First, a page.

S.C. joins lawsuit over potential loss of USDA nutrition program funding

Wilson, Biden
Wilson, Biden(AP)
Published: Jul. 26, 2022 at 2:56 PM EDT
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COLUMBIA, S.C. (WMBF) - Attorney General Alan Wilson filed a lawsuit against the Biden administration regarding discrimination based on sexual orientation and gender identity.

Wilson joined 21 other attorneys general in a lawsuit filed Tuesday against new guidance on sex discrimination for schools and programs that receive federal nutritional assistance. The lawsuit names the U.S. Department of Agriculture (USDA) and was filed in the Eastern District of Tennessee.

Title IX of the Education Amendments of 1972 prohibits discrimination based on sex in education programs and activities that receive federal financial assistance.

On May 5, 2022, the USDA’s Food and Nutrition Services issued guidance to South Carolina and other States announcing that discrimination based on sex in Title IX and the Food and Nutrition Act includes discrimination based on sexual orientation and gender identity.

According to Wilson’s letter, the guidance puts South Carolina’s Title IX and SNAP school lunch funding at risk.

“I’m not going to stand by and let the Biden administration hold school lunches hostage over radical ideology,” Wilson said. “This administration continues to try to redefine its role, but no matter what they want to do, this administration can’t redefine its executive power defined in the Constitution. The fact remains that the president did not follow the law in trying to implement this.”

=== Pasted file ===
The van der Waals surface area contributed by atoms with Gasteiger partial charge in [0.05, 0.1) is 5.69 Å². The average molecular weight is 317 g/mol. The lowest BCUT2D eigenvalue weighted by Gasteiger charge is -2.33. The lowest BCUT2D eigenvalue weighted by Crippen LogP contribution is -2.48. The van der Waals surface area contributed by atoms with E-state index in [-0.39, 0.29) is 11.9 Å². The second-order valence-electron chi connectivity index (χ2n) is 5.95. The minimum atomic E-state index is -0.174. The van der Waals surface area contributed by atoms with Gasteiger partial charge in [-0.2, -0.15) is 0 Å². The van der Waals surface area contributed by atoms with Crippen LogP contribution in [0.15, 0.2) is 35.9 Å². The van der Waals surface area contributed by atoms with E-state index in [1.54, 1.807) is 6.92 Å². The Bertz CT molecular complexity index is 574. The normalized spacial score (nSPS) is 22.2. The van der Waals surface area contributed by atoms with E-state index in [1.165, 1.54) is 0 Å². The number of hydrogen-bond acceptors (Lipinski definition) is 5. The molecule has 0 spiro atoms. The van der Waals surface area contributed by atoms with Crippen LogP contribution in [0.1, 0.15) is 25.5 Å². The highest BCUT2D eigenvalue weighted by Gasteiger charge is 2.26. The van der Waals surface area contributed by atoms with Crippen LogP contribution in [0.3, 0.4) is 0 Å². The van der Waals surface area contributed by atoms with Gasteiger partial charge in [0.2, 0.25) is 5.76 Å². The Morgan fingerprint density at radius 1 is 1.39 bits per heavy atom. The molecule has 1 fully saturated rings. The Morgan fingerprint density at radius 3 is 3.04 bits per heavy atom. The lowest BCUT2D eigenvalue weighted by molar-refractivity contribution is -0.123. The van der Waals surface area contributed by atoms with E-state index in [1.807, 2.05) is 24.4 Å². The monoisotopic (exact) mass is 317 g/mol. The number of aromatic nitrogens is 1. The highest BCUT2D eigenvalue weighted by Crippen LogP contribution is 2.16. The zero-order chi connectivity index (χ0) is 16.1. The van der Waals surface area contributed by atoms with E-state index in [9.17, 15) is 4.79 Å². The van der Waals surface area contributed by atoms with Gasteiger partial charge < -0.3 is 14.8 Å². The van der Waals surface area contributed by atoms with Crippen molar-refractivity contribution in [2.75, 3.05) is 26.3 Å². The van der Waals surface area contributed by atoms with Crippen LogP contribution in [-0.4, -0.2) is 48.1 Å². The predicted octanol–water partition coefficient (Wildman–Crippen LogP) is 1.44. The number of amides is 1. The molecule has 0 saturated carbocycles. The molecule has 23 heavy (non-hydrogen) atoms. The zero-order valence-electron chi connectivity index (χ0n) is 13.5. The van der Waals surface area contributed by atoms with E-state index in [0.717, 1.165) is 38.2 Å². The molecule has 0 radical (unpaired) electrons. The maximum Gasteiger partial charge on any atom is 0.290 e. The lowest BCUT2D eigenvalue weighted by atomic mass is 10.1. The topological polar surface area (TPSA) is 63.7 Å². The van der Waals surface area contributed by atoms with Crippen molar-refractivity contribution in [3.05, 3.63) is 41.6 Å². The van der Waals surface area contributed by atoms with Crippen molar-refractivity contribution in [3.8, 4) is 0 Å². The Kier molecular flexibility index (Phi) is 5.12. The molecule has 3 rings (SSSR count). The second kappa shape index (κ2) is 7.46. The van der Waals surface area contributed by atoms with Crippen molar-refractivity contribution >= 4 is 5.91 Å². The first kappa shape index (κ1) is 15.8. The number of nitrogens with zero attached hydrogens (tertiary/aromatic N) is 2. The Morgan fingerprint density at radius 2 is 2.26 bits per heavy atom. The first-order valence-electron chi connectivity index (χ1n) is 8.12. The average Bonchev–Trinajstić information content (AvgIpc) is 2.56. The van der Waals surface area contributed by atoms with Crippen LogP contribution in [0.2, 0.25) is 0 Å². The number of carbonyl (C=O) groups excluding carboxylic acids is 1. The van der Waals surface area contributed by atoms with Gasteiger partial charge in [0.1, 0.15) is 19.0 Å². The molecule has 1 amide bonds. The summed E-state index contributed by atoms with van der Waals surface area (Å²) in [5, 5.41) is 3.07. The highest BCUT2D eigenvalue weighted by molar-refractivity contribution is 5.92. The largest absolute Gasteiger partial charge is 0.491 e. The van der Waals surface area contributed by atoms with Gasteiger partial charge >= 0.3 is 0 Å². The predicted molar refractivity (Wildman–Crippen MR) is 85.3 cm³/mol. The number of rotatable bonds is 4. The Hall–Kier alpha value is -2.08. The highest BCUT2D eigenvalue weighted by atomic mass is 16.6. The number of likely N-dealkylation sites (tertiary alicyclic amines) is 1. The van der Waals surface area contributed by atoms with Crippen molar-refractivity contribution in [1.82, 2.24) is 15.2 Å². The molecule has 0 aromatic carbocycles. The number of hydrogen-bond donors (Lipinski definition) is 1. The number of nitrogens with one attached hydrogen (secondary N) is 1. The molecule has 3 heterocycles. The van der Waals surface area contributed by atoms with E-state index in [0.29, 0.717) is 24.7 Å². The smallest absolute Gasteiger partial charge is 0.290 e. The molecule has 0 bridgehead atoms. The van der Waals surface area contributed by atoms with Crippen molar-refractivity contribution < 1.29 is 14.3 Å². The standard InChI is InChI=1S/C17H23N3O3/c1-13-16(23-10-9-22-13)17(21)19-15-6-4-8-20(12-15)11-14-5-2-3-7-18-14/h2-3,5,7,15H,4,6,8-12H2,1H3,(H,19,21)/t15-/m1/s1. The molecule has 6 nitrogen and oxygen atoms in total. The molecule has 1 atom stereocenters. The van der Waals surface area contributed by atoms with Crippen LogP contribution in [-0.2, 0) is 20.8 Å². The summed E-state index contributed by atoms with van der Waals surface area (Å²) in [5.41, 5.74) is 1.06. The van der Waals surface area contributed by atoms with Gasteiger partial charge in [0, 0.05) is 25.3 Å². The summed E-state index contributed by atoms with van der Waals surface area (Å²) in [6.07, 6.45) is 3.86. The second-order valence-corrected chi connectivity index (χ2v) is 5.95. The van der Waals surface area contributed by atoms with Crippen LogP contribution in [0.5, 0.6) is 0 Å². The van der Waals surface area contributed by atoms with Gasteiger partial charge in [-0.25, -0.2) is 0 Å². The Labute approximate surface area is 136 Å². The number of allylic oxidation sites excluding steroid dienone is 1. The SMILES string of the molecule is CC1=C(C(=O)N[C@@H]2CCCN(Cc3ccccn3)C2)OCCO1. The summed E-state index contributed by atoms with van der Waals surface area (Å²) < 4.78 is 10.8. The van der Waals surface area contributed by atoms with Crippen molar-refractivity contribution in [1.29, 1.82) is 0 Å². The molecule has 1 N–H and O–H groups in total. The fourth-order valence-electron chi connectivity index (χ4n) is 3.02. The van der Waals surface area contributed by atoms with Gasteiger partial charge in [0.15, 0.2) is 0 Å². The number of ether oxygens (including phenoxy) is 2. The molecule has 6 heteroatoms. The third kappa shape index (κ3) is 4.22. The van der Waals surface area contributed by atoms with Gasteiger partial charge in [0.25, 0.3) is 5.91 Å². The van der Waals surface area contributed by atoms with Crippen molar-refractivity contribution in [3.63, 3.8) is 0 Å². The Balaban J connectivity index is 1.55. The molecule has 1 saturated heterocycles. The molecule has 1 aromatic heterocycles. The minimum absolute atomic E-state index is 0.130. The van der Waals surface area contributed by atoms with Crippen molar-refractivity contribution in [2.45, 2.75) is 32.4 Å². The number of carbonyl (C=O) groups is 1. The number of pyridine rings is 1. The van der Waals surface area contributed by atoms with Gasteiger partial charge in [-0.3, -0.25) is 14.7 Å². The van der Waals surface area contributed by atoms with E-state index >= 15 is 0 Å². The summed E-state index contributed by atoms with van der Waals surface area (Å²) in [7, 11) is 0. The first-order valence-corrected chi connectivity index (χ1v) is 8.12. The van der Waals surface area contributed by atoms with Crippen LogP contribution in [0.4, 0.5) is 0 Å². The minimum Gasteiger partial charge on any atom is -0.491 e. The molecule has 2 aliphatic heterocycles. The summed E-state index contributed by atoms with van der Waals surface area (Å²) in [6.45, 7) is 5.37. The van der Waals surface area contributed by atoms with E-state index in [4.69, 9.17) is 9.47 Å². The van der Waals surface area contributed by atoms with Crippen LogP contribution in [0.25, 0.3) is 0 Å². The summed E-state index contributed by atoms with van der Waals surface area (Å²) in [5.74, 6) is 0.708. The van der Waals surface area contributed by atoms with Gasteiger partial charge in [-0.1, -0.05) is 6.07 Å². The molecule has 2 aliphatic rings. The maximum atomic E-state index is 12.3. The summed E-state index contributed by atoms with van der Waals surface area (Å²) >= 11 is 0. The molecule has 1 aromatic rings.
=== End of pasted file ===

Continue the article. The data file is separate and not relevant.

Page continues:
In the lawsuit, the attorneys general argue:

  • It was issued without providing the State and other stakeholders the opportunity for input as required by the Administrative Procedures Act (APA).
  • The USDA premised its guidance on an obvious misreading and misapplication of the Supreme Court’s holding in Bostock v. Clayton County.
  • The Guidance imposes new and unlawful regulatory measures on state agencies and operators receiving federal financial assistance from the USDA. This will inevitably result in regulatory chaos that threatens essential nutritional services to some of the most vulnerable citizens.

The National School Lunch Program services nearly 30 million school children each day, many of whom rely on it for breakfast, lunch, or both. Approximately 100,000 public and non-profit private schools and residential childcare institutions receive federal funding to provide subsidized free or reduced-price meals for qualifying children.

On June 14th, a coalition of 26 state attorneys general called on President Biden to withdraw the USDA’s guidance. You can read their letter to President Biden here.

Joining the lawsuit with South Carolina, led by Tennessee Attorney General Herbert H. Slatery III and Indiana Attorney General Todd Rokita, are the attorneys general of the following states: Alabama, Alaska, Arizona, Arkansas, Georgia, Kansas, Kentucky, Louisiana, Mississippi, Missouri, Montana, Nebraska, Ohio, Oklahoma, South Dakota, Texas, Utah, Virginia, and West Virginia.

To read the complaint, click here.

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